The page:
Now, I know what you're thinking. Outrageous! This is not frugal behaviour At All! You're right, of course, and I'm not going to make excuses, but sometimes you have to spend something, and on those occasions I like to make sure I'm getting the best deal I can.
Good value tea and cake
On my first cafe trip, for example, I could have had a super-duper deluxe parsnip and maple syrup cake, or a giant scone, or an enormous piece of victoria sponge, but instead I chose a 50p oat cookie, and very nice it was too. For lunch my friend and I had the cheapest thing on the menu - Welsh rarebit for £3 each. Our morning out, which lasted well into the afternoon, cost £6.30 for tea, enormous biscuit, lunch, and parking. Not too shabby at all.
My second cafe trip was to Waitrose, and I have a My Waitrose card which means a free cup of tea when you buy something else in the cafe. I believe that even a 25p banana counts as 'something else' but on this occasion I bought my friend a cup of tea, making mine free (or making both 90p each I suppose).
Slightly less interesting: household appliances
This week we also had to replace our vacuum cleaner. We've ruined two cheap ones in the last year or so, hoovering up plaster dust and DIY rubbish and goodness knows what else. Peter is confident that he can repair at least one of them, so if he manages we'll keep that for DIY, but in the meantime I wanted a new one. I'm not particularly houseproud, but even I like to vacuum more than once a month.
After a bit of investigation, thanks to a suggestion from a friend, we looked on Gumtree. We've bought loads of stuff from there, but it just didn't occur to me to look for a vacuum cleaner, so I was delighted when I found a second hand, refurbished Dyson for £30. My floors have never been so clean! And cheaper than our 'cheap' new ones were. Second hand pretty much always wins for me.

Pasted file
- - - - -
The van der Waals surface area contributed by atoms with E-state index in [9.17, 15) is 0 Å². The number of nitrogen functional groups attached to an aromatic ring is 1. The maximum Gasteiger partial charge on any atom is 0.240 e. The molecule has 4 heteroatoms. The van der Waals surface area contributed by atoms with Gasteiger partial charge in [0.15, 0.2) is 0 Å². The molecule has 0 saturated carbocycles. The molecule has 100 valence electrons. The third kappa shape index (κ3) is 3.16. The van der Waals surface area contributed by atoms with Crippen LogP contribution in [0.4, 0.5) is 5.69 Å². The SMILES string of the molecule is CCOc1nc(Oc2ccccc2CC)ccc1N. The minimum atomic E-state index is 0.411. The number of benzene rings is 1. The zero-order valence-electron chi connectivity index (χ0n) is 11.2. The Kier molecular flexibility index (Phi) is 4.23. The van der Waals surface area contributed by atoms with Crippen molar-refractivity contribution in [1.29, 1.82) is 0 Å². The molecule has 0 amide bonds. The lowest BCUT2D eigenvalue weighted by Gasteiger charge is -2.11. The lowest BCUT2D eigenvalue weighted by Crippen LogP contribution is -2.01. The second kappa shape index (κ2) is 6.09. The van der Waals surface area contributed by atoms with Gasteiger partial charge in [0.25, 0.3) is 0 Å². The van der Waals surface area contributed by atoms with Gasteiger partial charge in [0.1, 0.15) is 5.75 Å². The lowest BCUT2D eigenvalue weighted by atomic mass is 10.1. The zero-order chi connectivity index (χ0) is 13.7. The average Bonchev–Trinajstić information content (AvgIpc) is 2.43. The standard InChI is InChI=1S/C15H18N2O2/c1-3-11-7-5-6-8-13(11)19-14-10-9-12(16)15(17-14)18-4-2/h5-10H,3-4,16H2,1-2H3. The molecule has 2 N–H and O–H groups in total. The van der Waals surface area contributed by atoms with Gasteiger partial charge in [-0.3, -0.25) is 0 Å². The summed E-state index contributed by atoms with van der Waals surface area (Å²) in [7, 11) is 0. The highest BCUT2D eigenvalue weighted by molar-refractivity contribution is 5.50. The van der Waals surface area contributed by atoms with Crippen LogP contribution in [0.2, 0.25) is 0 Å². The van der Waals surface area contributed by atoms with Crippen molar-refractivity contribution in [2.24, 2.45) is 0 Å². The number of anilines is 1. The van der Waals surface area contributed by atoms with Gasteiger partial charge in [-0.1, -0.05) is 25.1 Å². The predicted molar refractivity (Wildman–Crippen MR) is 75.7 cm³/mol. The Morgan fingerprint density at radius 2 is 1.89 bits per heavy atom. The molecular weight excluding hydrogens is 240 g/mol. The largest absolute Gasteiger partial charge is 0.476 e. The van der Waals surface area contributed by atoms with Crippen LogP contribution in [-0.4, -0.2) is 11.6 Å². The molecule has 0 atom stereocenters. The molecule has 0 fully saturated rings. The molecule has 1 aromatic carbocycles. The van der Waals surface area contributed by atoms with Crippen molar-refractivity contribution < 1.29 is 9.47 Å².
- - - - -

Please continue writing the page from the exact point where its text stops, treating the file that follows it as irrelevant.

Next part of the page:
Gumtree is my new favourite thing (apart from Freegle, of course - I did check that first...). Our microwave came from Freegle too - always worth a check when something breaks.
Even less interesting: utilities and insurance (yawn)
This month we've also had to renew the house insurance (yes, it's been a thrilling month). Each year I (reluctantly - it really isn't very interesting) follow these instructions from Money Saving Expert. It usually takes about an hour, including finding last year's paperwork, remembering if we've bought anything expensive (usually not), and entering details in various comparison sites (handily, these usually save your details from one year to the next so you just need to check them).
The first time I did this, after the insurance had been automatically renewing with the same company for years, we reduced our annual payment by £650. This year I didn't manage to find anything cheaper than our renewal quote but it's always worth checking. We'll do the same for car insurance - I've always found a cheaper deal for that.
I had to check the gas and electricity deal this month too, as we had a fixed price deal which had come to an end (see, I told you, January has been a hoot from start to finish). There are instructions for comparing suppliers here, which I've done in the past, and you can compare only green electricity suppliers here.
This year we chose to stay with the same supplier - we have a smart meter, and I don't want to faff about changing that (and risking the gas being shut off - again - by someone who doesn't understand that ancient boilers don't have to meet current safety requirements). We're also very happy with our current supplier, Ovo, who have a 100% green electricity tarrif, and pay 3% interest on credit balances, which is higher than our savings account.
Phew, need a cuppa now
I confess that I do find price comparison, particularly of insurance, extraordinarily tedious, and I was most vexed this year when it didn't even yield a saving. But really, what else would I have been doing with that hour? Poking around the internet looking at nothing-in-particular, I imagine. Well worth a bit of concentration, I reckon.